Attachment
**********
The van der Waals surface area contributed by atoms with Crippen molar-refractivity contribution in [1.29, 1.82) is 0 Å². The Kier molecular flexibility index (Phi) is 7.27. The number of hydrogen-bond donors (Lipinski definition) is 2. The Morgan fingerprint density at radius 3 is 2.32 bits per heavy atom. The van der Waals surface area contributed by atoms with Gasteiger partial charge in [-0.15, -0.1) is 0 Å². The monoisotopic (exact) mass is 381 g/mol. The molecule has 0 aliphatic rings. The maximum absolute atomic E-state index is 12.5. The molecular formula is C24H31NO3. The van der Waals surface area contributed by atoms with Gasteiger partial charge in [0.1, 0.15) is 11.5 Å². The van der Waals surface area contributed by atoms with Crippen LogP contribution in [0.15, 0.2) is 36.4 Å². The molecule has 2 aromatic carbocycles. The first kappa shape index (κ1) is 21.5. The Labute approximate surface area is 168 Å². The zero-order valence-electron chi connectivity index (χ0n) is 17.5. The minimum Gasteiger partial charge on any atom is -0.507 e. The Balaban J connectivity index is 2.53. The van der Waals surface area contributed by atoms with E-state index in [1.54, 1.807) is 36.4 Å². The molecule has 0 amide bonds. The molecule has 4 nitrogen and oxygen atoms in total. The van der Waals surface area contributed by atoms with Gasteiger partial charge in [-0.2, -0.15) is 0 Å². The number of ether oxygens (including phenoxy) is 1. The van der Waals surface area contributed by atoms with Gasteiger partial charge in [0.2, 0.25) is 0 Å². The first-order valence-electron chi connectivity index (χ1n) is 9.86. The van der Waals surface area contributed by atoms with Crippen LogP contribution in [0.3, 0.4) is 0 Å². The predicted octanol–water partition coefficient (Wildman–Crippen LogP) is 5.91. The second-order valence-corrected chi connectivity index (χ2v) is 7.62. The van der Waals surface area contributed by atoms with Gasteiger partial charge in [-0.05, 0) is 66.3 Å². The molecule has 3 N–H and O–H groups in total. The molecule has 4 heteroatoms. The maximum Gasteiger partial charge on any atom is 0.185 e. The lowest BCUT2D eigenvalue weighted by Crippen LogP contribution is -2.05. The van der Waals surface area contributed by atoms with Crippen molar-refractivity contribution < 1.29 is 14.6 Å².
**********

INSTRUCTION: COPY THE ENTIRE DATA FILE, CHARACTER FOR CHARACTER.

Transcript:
The van der Waals surface area contributed by atoms with Crippen molar-refractivity contribution in [1.29, 1.82) is 0 Å². The Kier molecular flexibility index (Phi) is 7.27. The number of hydrogen-bond donors (Lipinski definition) is 2. The Morgan fingerprint density at radius 3 is 2.32 bits per heavy atom. The van der Waals surface area contributed by atoms with Gasteiger partial charge in [-0.15, -0.1) is 0 Å². The monoisotopic (exact) mass is 381 g/mol. The molecule has 0 aliphatic rings. The maximum absolute atomic E-state index is 12.5. The molecular formula is C24H31NO3. The van der Waals surface area contributed by atoms with Gasteiger partial charge in [0.1, 0.15) is 11.5 Å². The van der Waals surface area contributed by atoms with Crippen LogP contribution in [0.15, 0.2) is 36.4 Å². The molecule has 2 aromatic carbocycles. The first kappa shape index (κ1) is 21.5. The Labute approximate surface area is 168 Å². The zero-order valence-electron chi connectivity index (χ0n) is 17.5. The minimum Gasteiger partial charge on any atom is -0.507 e. The Balaban J connectivity index is 2.53. The van der Waals surface area contributed by atoms with E-state index in [1.54, 1.807) is 36.4 Å². The molecule has 0 amide bonds. The molecule has 4 nitrogen and oxygen atoms in total. The van der Waals surface area contributed by atoms with Gasteiger partial charge in [-0.2, -0.15) is 0 Å². The number of ether oxygens (including phenoxy) is 1. The van der Waals surface area contributed by atoms with Gasteiger partial charge in [0.2, 0.25) is 0 Å². The first-order valence-electron chi connectivity index (χ1n) is 9.86. The van der Waals surface area contributed by atoms with Crippen LogP contribution in [0.3, 0.4) is 0 Å². The predicted octanol–water partition coefficient (Wildman–Crippen LogP) is 5.91. The second-order valence-corrected chi connectivity index (χ2v) is 7.62. The van der Waals surface area contributed by atoms with Gasteiger partial charge in [-0.05, 0) is 66.3 Å². The molecule has 3 N–H and O–H groups in total. The molecule has 4 heteroatoms. The maximum Gasteiger partial charge on any atom is 0.185 e. The lowest BCUT2D eigenvalue weighted by Crippen LogP contribution is -2.05. The van der Waals surface area contributed by atoms with Crippen molar-refractivity contribution < 1.29 is 14.6 Å².